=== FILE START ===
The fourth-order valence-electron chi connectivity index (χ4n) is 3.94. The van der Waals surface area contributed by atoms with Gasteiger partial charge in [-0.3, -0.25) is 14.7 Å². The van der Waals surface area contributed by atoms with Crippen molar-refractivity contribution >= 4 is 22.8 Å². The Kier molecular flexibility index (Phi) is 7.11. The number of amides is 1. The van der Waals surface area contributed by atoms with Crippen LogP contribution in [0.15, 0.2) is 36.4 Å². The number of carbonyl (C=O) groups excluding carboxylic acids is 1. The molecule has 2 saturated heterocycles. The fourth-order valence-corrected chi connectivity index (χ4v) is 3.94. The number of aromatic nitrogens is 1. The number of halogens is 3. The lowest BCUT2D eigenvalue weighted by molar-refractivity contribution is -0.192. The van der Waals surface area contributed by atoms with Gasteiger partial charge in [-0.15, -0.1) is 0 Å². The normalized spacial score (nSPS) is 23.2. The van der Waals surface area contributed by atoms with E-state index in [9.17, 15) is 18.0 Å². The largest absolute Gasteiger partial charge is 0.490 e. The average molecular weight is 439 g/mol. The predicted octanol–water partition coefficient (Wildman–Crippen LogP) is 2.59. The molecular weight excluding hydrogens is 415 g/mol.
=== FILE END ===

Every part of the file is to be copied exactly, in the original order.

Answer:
The fourth-order valence-electron chi connectivity index (χ4n) is 3.94. The van der Waals surface area contributed by atoms with Gasteiger partial charge in [-0.3, -0.25) is 14.7 Å². The van der Waals surface area contributed by atoms with Crippen molar-refractivity contribution >= 4 is 22.8 Å². The Kier molecular flexibility index (Phi) is 7.11. The number of amides is 1. The van der Waals surface area contributed by atoms with Crippen LogP contribution in [0.15, 0.2) is 36.4 Å². The number of carbonyl (C=O) groups excluding carboxylic acids is 1. The molecule has 2 saturated heterocycles. The fourth-order valence-corrected chi connectivity index (χ4v) is 3.94. The number of aromatic nitrogens is 1. The number of halogens is 3. The lowest BCUT2D eigenvalue weighted by molar-refractivity contribution is -0.192. The van der Waals surface area contributed by atoms with Gasteiger partial charge in [-0.15, -0.1) is 0 Å². The normalized spacial score (nSPS) is 23.2. The van der Waals surface area contributed by atoms with E-state index in [9.17, 15) is 18.0 Å². The largest absolute Gasteiger partial charge is 0.490 e. The average molecular weight is 439 g/mol. The predicted octanol–water partition coefficient (Wildman–Crippen LogP) is 2.59. The molecular weight excluding hydrogens is 415 g/mol.